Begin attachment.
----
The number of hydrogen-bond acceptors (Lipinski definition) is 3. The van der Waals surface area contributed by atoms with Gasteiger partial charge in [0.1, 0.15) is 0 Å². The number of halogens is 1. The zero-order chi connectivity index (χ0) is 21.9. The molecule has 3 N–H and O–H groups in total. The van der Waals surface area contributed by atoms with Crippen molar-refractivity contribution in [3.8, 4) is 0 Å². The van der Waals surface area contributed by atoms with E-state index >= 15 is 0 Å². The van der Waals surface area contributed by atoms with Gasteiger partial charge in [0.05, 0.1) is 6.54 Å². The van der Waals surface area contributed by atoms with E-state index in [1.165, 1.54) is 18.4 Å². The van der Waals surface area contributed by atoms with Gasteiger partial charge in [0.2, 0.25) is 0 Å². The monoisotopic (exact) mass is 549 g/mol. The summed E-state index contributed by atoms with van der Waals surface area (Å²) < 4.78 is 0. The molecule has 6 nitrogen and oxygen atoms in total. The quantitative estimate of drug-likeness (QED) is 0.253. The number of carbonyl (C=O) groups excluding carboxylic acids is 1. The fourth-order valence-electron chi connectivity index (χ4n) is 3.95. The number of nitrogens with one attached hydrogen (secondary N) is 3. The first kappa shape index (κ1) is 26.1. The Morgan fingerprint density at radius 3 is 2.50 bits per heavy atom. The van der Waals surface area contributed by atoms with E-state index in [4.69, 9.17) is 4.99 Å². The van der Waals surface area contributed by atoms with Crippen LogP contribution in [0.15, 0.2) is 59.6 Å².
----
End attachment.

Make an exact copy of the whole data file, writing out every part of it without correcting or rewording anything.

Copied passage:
The number of hydrogen-bond acceptors (Lipinski definition) is 3. The van der Waals surface area contributed by atoms with Gasteiger partial charge in [0.1, 0.15) is 0 Å². The number of halogens is 1. The zero-order chi connectivity index (χ0) is 21.9. The molecule has 3 N–H and O–H groups in total. The van der Waals surface area contributed by atoms with Crippen molar-refractivity contribution in [3.8, 4) is 0 Å². The van der Waals surface area contributed by atoms with E-state index >= 15 is 0 Å². The van der Waals surface area contributed by atoms with Gasteiger partial charge in [0.05, 0.1) is 6.54 Å². The van der Waals surface area contributed by atoms with E-state index in [1.165, 1.54) is 18.4 Å². The van der Waals surface area contributed by atoms with Gasteiger partial charge in [0.2, 0.25) is 0 Å². The monoisotopic (exact) mass is 549 g/mol. The summed E-state index contributed by atoms with van der Waals surface area (Å²) < 4.78 is 0. The molecule has 6 nitrogen and oxygen atoms in total. The quantitative estimate of drug-likeness (QED) is 0.253. The number of carbonyl (C=O) groups excluding carboxylic acids is 1. The fourth-order valence-electron chi connectivity index (χ4n) is 3.95. The number of nitrogens with one attached hydrogen (secondary N) is 3. The first kappa shape index (κ1) is 26.1. The Morgan fingerprint density at radius 3 is 2.50 bits per heavy atom. The van der Waals surface area contributed by atoms with E-state index in [4.69, 9.17) is 4.99 Å². The van der Waals surface area contributed by atoms with Crippen LogP contribution in [0.15, 0.2) is 59.6 Å².